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Sprayed zinc galvanic anodes have shown promise as low-cost alternatives to simple gunite repair or even impressed current systems for corrosion-damaged marine substructure of bridges. Because the anodes are permanently connected to the rebar assembly at many points, it is not normally possible to deenergize the anode for measurement of steel polarization and current delivery. Field performance of these systems has been monitored with short embedded rebar probes fitted with external switchable connections. This has allowed for current density, depolarization decay, and polarized potential measurements as a function of time. The anode current delivery has also been measured with isolated cutout anode regions “windows”, and in one case with a specially designed, fully disconnectable anode. The results of the different means of evaluating system performance over several years are compared for various field installations in Florida. The relative merits of the monitoring methods and the information they provide on the corrosion condition of the steel are analyzed.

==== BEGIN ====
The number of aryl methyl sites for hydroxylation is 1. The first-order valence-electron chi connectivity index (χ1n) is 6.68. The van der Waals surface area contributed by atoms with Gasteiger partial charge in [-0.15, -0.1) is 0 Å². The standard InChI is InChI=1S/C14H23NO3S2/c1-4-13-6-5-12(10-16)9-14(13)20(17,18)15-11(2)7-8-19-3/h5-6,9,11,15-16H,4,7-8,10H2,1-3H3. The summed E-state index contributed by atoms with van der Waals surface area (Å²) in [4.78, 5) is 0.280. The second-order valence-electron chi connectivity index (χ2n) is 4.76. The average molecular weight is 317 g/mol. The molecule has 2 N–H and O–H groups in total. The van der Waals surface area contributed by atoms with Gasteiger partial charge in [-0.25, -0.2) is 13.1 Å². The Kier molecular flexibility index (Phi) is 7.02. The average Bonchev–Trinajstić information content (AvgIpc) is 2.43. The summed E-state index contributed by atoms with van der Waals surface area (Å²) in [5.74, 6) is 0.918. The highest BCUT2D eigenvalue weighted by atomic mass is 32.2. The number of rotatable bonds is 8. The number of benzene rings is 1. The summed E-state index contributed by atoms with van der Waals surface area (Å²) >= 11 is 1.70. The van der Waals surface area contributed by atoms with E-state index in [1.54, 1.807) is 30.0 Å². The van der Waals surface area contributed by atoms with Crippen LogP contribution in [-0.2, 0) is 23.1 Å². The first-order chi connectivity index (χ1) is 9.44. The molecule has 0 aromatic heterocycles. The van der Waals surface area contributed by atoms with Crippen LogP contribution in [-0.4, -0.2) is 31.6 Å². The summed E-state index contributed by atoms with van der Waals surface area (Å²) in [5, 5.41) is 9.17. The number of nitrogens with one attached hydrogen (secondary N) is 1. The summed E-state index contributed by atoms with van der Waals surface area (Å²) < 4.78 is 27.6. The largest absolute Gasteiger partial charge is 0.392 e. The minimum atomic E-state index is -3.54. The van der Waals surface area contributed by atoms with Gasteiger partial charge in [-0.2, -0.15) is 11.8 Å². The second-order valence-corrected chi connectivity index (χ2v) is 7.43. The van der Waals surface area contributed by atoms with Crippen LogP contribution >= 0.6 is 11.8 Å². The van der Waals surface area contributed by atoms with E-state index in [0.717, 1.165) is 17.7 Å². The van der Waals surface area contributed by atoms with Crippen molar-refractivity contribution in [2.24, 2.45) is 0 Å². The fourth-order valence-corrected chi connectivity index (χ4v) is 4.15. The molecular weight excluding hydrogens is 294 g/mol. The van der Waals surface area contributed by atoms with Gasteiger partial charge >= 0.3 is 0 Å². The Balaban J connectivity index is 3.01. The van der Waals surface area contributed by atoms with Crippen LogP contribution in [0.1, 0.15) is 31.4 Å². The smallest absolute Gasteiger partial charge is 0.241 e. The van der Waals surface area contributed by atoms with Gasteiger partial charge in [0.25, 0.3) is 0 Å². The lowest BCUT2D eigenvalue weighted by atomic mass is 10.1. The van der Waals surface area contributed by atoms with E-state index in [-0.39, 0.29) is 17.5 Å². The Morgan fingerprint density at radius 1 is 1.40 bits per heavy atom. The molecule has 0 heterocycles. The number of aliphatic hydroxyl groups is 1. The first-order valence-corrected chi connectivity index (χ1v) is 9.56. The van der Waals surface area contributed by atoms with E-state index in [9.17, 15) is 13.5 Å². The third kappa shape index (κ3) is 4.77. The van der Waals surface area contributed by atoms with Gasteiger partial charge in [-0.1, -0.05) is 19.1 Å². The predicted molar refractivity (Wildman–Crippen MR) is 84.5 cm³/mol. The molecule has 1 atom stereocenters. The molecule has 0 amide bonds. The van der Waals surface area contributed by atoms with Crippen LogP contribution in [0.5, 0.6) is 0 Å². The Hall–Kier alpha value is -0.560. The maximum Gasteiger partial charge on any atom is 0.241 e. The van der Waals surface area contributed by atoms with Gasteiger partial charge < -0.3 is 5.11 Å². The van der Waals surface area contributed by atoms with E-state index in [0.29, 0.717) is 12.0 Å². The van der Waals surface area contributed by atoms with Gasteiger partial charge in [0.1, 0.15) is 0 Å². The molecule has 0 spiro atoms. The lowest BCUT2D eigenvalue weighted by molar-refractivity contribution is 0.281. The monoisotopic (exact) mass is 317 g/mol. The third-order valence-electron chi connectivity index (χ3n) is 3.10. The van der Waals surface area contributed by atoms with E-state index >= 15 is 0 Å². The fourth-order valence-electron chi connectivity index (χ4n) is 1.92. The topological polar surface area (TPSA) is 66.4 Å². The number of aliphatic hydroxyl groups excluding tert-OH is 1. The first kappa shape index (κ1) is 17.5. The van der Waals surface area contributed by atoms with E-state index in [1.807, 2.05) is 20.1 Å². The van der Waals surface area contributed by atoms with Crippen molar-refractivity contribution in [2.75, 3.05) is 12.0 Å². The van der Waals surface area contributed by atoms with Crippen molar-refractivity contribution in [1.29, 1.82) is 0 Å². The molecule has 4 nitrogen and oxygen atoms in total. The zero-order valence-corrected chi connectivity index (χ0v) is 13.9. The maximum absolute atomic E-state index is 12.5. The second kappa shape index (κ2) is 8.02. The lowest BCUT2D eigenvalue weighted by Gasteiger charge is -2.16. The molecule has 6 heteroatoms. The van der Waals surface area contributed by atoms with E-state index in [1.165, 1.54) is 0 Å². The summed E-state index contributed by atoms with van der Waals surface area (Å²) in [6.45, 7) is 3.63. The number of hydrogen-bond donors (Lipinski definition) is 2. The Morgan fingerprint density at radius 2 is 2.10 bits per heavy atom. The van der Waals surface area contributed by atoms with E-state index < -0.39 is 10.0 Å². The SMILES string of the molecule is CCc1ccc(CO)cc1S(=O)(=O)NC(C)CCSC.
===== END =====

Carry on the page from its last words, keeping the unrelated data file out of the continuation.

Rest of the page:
corrosion, concrete, cathodic protection, probes, polarization decay, errors, anodes
Professor, University of South Florida, Tampa, FL
Assistant State Corrosion Engineer, Materials Office, Gainesville, FL